Thoughts on William Gibson’s Descriptions

Since 2013, I have in one way or another been professionally focused on improving my skill as a novelist. I just looked at that date, looked at today’s date, and felt a shiver of horror, but those are the facts. My success to date has been actually completing a few novels–as a ghostwriter and on my own–and somehow managing through the generosity of others and my own form of hard work to be continuing to do it.

Through the last few years, one of the novelists I have come most to admire and analyze has been William Gibson.  While I am well-read compared to the average person but not well-read enough to be impressive to someone who is professionally well-read, I feel comfortable in expressing the opinion that Gibson possesses some qualities that put him on the top tier of novelists writing in English today.

The first thing people tend to talk about with Gibson is that he coined the term “cyberspace” in his first novel, Neuromancer. They take this to be some indication that is a prophet or a genius at imagining where the world is going. The counterpoint to this tends to be something to the effect of Gibson not so much being aware of where the world is going as where the world is at the moment. One of his most famous quotes is “the future is already here, it just isn’t evenly distributed.”

It takes a particular type of person to be able to write this way. Another example of someone who can remain perpetually a stranger learning about the world so he can imitate it and shift it is Thomas Pynchon. Knowing just a little about both authors, one common thread I can draw is a friendly relationship with drugs at least at a point in their lives. It’s easily seen in their writing.

The aspect of Gibson I find most interesting as someone trying to learn from him is his description of materials. His descriptions of Ratz’ ugliness, especially his pink plastic arm, stick with me. The nylons and synthetic fabrics, the bright colors (see how many paragraphs have a color in a row in that book!) and even the surfaces just jump out. While I don’t think it’s necessary to have experience with drugs to do this, I do think the associated disassociation probably helps. ¬†When things seem alien, they are more noticeable, and in thinking about them more deeply a person can then describe them in a more interesting way.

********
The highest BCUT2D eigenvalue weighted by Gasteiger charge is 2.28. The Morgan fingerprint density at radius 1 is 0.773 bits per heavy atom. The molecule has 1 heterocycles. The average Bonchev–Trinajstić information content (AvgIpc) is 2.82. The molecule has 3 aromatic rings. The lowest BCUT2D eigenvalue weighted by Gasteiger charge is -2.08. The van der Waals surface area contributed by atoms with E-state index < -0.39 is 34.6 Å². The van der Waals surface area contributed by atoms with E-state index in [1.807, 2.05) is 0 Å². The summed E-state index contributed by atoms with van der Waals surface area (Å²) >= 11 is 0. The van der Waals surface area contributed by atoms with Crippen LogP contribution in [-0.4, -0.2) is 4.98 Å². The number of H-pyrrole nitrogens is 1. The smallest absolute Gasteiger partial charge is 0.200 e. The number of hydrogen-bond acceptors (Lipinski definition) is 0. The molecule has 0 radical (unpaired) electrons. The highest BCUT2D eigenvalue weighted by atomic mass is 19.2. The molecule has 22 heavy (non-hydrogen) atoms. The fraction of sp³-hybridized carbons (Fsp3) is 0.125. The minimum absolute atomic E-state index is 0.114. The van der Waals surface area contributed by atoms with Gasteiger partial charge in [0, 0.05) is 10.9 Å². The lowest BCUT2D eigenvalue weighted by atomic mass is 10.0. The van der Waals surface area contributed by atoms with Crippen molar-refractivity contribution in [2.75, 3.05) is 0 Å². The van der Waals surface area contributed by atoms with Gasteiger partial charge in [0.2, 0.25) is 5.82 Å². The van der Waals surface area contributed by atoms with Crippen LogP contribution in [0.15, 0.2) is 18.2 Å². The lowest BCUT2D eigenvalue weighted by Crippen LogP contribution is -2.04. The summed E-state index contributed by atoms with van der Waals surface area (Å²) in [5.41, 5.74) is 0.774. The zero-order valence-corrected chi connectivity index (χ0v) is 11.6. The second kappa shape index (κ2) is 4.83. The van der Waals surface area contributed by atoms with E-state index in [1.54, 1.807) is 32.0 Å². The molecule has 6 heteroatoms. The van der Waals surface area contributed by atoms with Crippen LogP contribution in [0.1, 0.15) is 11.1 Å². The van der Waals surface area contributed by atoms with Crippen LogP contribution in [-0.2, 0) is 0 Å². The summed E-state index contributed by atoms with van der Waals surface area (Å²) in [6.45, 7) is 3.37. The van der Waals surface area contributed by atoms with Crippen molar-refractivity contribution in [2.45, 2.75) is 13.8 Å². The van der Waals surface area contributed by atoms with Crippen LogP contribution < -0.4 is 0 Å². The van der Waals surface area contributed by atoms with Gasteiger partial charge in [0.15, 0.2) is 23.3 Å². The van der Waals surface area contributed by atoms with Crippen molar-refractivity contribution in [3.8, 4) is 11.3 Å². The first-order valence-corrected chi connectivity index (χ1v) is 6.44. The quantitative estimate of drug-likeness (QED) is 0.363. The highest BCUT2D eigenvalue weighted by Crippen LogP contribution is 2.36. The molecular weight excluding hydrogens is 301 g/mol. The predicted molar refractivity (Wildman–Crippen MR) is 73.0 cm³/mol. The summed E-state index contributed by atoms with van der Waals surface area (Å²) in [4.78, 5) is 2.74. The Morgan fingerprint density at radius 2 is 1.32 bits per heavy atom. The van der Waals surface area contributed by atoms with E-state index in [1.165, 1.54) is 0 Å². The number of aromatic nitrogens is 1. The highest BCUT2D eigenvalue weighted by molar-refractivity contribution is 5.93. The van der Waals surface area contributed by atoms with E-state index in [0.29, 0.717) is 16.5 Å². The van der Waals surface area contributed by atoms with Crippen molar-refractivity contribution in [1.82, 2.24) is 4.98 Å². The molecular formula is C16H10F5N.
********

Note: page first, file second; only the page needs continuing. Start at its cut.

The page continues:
Cultivating this voice has been one of my focuses in writing my own novels, though at this point I do not have the skill or frankly balls to push it as far as Gibson does. Beyond the density of Gibson’s descriptions, where he excels is in describing things poetically: descriptions of things you cannot quite put into words, but rather circle around so that the reader gets a general idea. Does Brazilian Dex sound like it would be an intense drug? Sure. The color of the sky being that of a television tuned to the wrong station? Means different things to different generations, but yeah I know what color he means. Can’t you just see the old trailer in The Peripheral, not even cleaned but just with a clear plastic coating on the inside that has locked in the detritus of a previous era like a fly caught in amber for eternity?

Isn’t that just the whole god damn world he created in a detail? How good is that?